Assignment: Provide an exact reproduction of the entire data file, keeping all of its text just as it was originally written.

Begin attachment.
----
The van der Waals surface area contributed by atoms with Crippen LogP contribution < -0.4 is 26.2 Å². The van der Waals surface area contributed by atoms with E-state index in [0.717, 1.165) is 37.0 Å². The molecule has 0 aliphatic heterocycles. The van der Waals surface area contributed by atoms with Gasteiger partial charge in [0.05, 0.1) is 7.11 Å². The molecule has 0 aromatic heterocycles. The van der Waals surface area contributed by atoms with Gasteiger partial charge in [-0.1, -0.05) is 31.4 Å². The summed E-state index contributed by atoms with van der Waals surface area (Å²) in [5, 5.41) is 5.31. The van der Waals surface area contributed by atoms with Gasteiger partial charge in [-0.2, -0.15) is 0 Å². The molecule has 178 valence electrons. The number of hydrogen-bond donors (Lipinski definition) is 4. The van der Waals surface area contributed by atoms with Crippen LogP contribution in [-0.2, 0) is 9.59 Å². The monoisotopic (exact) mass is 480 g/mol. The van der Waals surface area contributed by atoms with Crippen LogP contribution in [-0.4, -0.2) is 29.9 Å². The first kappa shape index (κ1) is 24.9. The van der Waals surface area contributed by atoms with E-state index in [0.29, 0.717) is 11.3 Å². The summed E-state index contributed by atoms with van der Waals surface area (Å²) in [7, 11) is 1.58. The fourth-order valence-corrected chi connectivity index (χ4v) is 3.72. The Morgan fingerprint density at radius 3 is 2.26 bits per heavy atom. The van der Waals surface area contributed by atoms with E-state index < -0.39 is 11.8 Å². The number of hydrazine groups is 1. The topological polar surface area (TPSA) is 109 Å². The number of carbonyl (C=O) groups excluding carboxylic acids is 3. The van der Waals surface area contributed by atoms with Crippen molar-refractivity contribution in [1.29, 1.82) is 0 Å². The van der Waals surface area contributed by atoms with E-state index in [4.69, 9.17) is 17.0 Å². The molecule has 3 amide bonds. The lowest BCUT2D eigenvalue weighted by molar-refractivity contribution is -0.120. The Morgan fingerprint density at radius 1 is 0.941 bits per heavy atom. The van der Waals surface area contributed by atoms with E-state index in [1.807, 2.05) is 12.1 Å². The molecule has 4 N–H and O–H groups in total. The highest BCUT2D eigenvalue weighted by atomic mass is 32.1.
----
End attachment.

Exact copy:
The van der Waals surface area contributed by atoms with Crippen LogP contribution < -0.4 is 26.2 Å². The van der Waals surface area contributed by atoms with E-state index in [0.717, 1.165) is 37.0 Å². The molecule has 0 aliphatic heterocycles. The van der Waals surface area contributed by atoms with Gasteiger partial charge in [0.05, 0.1) is 7.11 Å². The molecule has 0 aromatic heterocycles. The van der Waals surface area contributed by atoms with Gasteiger partial charge in [-0.1, -0.05) is 31.4 Å². The summed E-state index contributed by atoms with van der Waals surface area (Å²) in [5, 5.41) is 5.31. The van der Waals surface area contributed by atoms with Gasteiger partial charge in [-0.2, -0.15) is 0 Å². The molecule has 178 valence electrons. The number of hydrogen-bond donors (Lipinski definition) is 4. The van der Waals surface area contributed by atoms with Crippen LogP contribution in [-0.2, 0) is 9.59 Å². The monoisotopic (exact) mass is 480 g/mol. The van der Waals surface area contributed by atoms with Crippen LogP contribution in [-0.4, -0.2) is 29.9 Å². The first kappa shape index (κ1) is 24.9. The van der Waals surface area contributed by atoms with E-state index in [0.29, 0.717) is 11.3 Å². The summed E-state index contributed by atoms with van der Waals surface area (Å²) in [7, 11) is 1.58. The fourth-order valence-corrected chi connectivity index (χ4v) is 3.72. The Morgan fingerprint density at radius 3 is 2.26 bits per heavy atom. The van der Waals surface area contributed by atoms with E-state index < -0.39 is 11.8 Å². The number of hydrazine groups is 1. The topological polar surface area (TPSA) is 109 Å². The number of carbonyl (C=O) groups excluding carboxylic acids is 3. The van der Waals surface area contributed by atoms with Crippen molar-refractivity contribution in [1.29, 1.82) is 0 Å². The van der Waals surface area contributed by atoms with E-state index in [4.69, 9.17) is 17.0 Å². The molecule has 3 amide bonds. The lowest BCUT2D eigenvalue weighted by molar-refractivity contribution is -0.120. The Morgan fingerprint density at radius 1 is 0.941 bits per heavy atom. The van der Waals surface area contributed by atoms with E-state index in [1.807, 2.05) is 12.1 Å². The molecule has 4 N–H and O–H groups in total. The highest BCUT2D eigenvalue weighted by atomic mass is 32.1.